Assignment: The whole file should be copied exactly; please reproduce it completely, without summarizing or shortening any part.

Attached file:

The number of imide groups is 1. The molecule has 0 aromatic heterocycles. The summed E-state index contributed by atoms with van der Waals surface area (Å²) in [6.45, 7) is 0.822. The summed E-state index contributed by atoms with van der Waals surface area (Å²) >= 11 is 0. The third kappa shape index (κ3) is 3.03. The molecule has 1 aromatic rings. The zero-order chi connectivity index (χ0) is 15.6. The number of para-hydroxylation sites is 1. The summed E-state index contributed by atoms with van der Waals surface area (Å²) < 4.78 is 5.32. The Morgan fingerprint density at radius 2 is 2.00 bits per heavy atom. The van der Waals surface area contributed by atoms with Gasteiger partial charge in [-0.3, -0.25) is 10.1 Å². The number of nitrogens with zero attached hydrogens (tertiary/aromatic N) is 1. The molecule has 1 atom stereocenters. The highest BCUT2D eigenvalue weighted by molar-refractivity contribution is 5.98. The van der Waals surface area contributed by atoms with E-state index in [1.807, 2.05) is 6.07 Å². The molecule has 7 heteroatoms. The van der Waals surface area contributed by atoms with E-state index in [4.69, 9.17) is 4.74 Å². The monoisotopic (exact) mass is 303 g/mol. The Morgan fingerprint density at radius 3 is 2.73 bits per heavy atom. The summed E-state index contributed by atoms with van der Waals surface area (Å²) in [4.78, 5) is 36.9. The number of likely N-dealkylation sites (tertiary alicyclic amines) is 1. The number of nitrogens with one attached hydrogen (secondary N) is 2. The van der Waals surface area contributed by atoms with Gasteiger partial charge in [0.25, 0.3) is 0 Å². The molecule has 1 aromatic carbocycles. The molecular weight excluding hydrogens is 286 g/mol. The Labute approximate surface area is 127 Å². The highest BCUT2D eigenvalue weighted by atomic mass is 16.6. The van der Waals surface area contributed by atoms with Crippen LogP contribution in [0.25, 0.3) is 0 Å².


The number of imide groups is 1. The molecule has 0 aromatic heterocycles. The summed E-state index contributed by atoms with van der Waals surface area (Å²) in [6.45, 7) is 0.822. The summed E-state index contributed by atoms with van der Waals surface area (Å²) >= 11 is 0. The third kappa shape index (κ3) is 3.03. The molecule has 1 aromatic rings. The zero-order chi connectivity index (χ0) is 15.6. The number of para-hydroxylation sites is 1. The summed E-state index contributed by atoms with van der Waals surface area (Å²) < 4.78 is 5.32. The Morgan fingerprint density at radius 2 is 2.00 bits per heavy atom. The van der Waals surface area contributed by atoms with Gasteiger partial charge in [-0.3, -0.25) is 10.1 Å². The number of nitrogens with zero attached hydrogens (tertiary/aromatic N) is 1. The molecule has 1 atom stereocenters. The highest BCUT2D eigenvalue weighted by molar-refractivity contribution is 5.98. The van der Waals surface area contributed by atoms with E-state index in [1.807, 2.05) is 6.07 Å². The molecule has 7 heteroatoms. The van der Waals surface area contributed by atoms with E-state index in [4.69, 9.17) is 4.74 Å². The monoisotopic (exact) mass is 303 g/mol. The Morgan fingerprint density at radius 3 is 2.73 bits per heavy atom. The summed E-state index contributed by atoms with van der Waals surface area (Å²) in [4.78, 5) is 36.9. The number of likely N-dealkylation sites (tertiary alicyclic amines) is 1. The number of nitrogens with one attached hydrogen (secondary N) is 2. The van der Waals surface area contributed by atoms with Gasteiger partial charge in [0.25, 0.3) is 0 Å². The molecule has 1 aromatic carbocycles. The molecular weight excluding hydrogens is 286 g/mol. The Labute approximate surface area is 127 Å². The highest BCUT2D eigenvalue weighted by atomic mass is 16.6. The van der Waals surface area contributed by atoms with Crippen LogP contribution in [0.25, 0.3) is 0 Å².